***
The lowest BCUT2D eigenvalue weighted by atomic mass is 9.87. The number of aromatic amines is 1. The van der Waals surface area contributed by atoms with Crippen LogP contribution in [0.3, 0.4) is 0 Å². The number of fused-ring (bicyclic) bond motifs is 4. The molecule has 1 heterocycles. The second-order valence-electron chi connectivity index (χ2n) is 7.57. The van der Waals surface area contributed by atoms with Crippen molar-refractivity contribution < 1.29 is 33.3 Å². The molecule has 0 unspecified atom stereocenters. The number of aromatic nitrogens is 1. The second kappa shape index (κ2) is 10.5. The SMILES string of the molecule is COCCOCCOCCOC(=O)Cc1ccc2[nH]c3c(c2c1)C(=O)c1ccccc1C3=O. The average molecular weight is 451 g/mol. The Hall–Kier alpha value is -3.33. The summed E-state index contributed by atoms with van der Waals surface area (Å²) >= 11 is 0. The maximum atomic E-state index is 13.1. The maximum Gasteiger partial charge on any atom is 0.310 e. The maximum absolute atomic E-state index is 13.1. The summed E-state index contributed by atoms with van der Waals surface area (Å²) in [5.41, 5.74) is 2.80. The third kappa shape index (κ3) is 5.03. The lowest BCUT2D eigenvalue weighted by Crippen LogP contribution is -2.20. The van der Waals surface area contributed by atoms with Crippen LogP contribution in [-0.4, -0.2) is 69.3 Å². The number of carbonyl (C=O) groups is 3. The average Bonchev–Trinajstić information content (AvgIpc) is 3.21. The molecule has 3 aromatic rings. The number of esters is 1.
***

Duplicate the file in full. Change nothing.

The lowest BCUT2D eigenvalue weighted by atomic mass is 9.87. The number of aromatic amines is 1. The van der Waals surface area contributed by atoms with Crippen LogP contribution in [0.3, 0.4) is 0 Å². The number of fused-ring (bicyclic) bond motifs is 4. The molecule has 1 heterocycles. The second-order valence-electron chi connectivity index (χ2n) is 7.57. The van der Waals surface area contributed by atoms with Crippen molar-refractivity contribution < 1.29 is 33.3 Å². The molecule has 0 unspecified atom stereocenters. The number of aromatic nitrogens is 1. The second kappa shape index (κ2) is 10.5. The SMILES string of the molecule is COCCOCCOCCOC(=O)Cc1ccc2[nH]c3c(c2c1)C(=O)c1ccccc1C3=O. The average molecular weight is 451 g/mol. The Hall–Kier alpha value is -3.33. The summed E-state index contributed by atoms with van der Waals surface area (Å²) >= 11 is 0. The maximum atomic E-state index is 13.1. The maximum Gasteiger partial charge on any atom is 0.310 e. The maximum absolute atomic E-state index is 13.1. The summed E-state index contributed by atoms with van der Waals surface area (Å²) in [5.41, 5.74) is 2.80. The third kappa shape index (κ3) is 5.03. The lowest BCUT2D eigenvalue weighted by Crippen LogP contribution is -2.20. The van der Waals surface area contributed by atoms with Crippen LogP contribution in [-0.4, -0.2) is 69.3 Å². The number of carbonyl (C=O) groups is 3. The average Bonchev–Trinajstić information content (AvgIpc) is 3.21. The molecule has 3 aromatic rings. The number of esters is 1.